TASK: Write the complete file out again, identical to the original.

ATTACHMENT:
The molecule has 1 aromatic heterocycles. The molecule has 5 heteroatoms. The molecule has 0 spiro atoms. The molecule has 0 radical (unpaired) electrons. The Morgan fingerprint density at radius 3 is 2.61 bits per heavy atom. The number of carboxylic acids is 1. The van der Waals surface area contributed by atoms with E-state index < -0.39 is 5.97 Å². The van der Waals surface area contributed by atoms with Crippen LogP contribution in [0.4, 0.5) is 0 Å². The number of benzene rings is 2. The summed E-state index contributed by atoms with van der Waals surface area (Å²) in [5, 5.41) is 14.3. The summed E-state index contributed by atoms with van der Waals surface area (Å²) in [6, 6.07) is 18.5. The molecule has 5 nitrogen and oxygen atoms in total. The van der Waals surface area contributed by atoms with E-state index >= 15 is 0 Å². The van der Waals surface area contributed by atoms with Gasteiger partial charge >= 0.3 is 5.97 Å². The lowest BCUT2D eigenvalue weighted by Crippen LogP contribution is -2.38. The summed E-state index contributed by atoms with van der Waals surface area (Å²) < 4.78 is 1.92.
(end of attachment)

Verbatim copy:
The molecule has 1 aromatic heterocycles. The molecule has 5 heteroatoms. The molecule has 0 spiro atoms. The molecule has 0 radical (unpaired) electrons. The Morgan fingerprint density at radius 3 is 2.61 bits per heavy atom. The number of carboxylic acids is 1. The van der Waals surface area contributed by atoms with E-state index < -0.39 is 5.97 Å². The van der Waals surface area contributed by atoms with Crippen LogP contribution in [0.4, 0.5) is 0 Å². The number of benzene rings is 2. The summed E-state index contributed by atoms with van der Waals surface area (Å²) in [5, 5.41) is 14.3. The summed E-state index contributed by atoms with van der Waals surface area (Å²) in [6, 6.07) is 18.5. The molecule has 5 nitrogen and oxygen atoms in total. The van der Waals surface area contributed by atoms with E-state index >= 15 is 0 Å². The van der Waals surface area contributed by atoms with Gasteiger partial charge >= 0.3 is 5.97 Å². The lowest BCUT2D eigenvalue weighted by Crippen LogP contribution is -2.38. The summed E-state index contributed by atoms with van der Waals surface area (Å²) < 4.78 is 1.92.